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Old 12-29-2013, 06:31 PM   #141
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Why would it crash though? Just because of your acidic tap water? How long has it taken so far?
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Old 12-29-2013, 06:44 PM   #142
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Why would it crash though? Just because of your acidic tap water? How long has it taken so far?
My tap is mildly alkiline (about 7.2-7.3) with basically no buffer (kH). The chemical reaction for NH3/NH4->NO2->NO3 uses up calcium carbonate and in a water with no buffer, it will cause the pH to start dropping rapidly.
Don't know which article was my source for this but I read it in several of the papers how it works and why it drops pH. I didn't say it very elegantly though because I can't recall the details.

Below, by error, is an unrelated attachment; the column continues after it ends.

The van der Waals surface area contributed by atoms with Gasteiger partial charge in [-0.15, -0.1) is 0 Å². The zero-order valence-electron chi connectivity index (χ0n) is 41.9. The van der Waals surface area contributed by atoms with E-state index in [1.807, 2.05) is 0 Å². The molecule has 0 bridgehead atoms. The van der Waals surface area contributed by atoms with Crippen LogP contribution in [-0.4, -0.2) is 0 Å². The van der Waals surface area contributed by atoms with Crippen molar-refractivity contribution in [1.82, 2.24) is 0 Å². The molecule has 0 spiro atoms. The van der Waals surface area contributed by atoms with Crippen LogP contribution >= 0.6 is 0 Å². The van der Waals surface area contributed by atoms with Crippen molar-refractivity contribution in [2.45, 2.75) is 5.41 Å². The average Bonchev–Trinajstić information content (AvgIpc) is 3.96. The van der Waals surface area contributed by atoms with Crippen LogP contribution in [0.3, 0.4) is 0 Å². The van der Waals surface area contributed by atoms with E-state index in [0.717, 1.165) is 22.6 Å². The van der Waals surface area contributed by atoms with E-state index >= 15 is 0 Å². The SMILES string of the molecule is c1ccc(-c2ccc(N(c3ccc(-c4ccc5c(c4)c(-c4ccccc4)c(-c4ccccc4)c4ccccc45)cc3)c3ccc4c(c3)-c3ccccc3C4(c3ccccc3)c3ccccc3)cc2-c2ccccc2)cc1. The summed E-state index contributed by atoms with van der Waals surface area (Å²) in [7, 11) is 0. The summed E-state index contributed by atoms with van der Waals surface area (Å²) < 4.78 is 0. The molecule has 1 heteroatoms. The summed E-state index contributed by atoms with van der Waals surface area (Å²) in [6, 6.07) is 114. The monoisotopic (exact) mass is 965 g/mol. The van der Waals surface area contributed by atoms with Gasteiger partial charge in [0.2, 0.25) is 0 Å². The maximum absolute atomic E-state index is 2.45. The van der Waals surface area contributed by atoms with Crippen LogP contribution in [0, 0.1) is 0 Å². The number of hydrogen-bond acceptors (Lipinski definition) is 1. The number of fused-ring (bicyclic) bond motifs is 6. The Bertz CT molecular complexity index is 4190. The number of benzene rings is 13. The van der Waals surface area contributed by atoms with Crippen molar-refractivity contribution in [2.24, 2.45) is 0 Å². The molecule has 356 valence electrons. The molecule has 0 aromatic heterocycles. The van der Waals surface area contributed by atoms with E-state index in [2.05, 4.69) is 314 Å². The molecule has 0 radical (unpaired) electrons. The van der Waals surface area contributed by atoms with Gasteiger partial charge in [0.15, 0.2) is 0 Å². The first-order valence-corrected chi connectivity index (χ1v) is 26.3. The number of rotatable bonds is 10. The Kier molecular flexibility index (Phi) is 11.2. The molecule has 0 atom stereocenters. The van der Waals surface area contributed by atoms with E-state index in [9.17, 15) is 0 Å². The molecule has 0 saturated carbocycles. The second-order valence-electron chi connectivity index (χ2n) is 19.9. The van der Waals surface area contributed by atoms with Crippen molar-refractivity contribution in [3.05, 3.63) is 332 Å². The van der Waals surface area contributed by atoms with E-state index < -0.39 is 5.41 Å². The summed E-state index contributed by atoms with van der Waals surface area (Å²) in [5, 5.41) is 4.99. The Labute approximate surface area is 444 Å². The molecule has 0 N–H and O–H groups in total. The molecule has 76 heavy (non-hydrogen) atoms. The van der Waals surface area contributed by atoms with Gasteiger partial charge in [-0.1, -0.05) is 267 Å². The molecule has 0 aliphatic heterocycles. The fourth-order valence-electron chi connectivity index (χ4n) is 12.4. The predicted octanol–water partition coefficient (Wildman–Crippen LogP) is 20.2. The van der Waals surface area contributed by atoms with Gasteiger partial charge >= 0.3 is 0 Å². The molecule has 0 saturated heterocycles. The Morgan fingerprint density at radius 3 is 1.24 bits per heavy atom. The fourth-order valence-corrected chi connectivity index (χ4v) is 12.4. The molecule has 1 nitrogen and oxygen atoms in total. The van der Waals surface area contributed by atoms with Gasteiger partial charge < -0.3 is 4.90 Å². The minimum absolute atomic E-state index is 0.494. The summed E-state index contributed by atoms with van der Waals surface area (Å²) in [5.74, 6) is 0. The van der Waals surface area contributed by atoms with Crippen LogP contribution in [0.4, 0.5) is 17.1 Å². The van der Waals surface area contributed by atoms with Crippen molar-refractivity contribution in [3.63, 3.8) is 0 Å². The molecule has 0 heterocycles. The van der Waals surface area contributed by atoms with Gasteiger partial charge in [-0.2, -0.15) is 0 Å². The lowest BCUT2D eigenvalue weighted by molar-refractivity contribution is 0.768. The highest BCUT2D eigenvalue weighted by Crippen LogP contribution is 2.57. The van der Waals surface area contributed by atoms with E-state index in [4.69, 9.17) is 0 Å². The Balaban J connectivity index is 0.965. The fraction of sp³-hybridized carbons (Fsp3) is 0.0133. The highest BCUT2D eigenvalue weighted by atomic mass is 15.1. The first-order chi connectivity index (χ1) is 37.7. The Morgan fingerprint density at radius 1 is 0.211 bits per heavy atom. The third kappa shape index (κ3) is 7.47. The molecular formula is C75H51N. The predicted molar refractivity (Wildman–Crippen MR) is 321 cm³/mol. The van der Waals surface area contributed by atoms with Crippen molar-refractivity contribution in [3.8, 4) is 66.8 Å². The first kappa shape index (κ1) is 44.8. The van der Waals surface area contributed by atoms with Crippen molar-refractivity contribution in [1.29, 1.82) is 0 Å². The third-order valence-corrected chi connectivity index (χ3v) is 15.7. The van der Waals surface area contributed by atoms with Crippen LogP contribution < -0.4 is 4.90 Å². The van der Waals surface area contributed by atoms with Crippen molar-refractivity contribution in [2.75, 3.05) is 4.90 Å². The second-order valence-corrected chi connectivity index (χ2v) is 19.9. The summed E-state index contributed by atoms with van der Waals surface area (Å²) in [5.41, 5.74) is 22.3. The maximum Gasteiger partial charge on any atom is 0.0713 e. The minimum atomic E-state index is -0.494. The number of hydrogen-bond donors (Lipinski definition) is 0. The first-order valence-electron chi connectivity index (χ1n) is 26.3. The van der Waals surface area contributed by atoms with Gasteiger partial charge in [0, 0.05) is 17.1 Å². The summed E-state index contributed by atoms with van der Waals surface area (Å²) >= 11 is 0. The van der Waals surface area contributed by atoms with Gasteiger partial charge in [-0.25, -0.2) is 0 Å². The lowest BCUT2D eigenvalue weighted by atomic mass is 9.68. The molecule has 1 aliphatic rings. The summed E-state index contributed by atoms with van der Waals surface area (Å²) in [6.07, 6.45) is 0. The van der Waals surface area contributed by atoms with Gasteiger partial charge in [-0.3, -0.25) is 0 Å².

This is day 9.
I was taught that this method of cycling (mad ammonia dosing) takes 12-13 days. This is why I want to prove it more definitively because it is supposedly SO FAST.
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Old 12-29-2013, 06:50 PM   #143
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A crashing ph can be normal in fishless cycling when your water is on the acidic side with low Kh hardness. Keep an eye on it so it doesn't drop any further. Once your cycle has finished do a large 90% change.

Keeping to a regular water change routine will prevent ph swings once your fish are added. Slowly, plants and even algae will eat away at buffers in the water so if regular water changes to increase them arnt preformed your ph could slowly drop. If they do regress over timeand you arnt preforming water changes regularly, a single large single water change to swing your ph and be detrimental to the fish.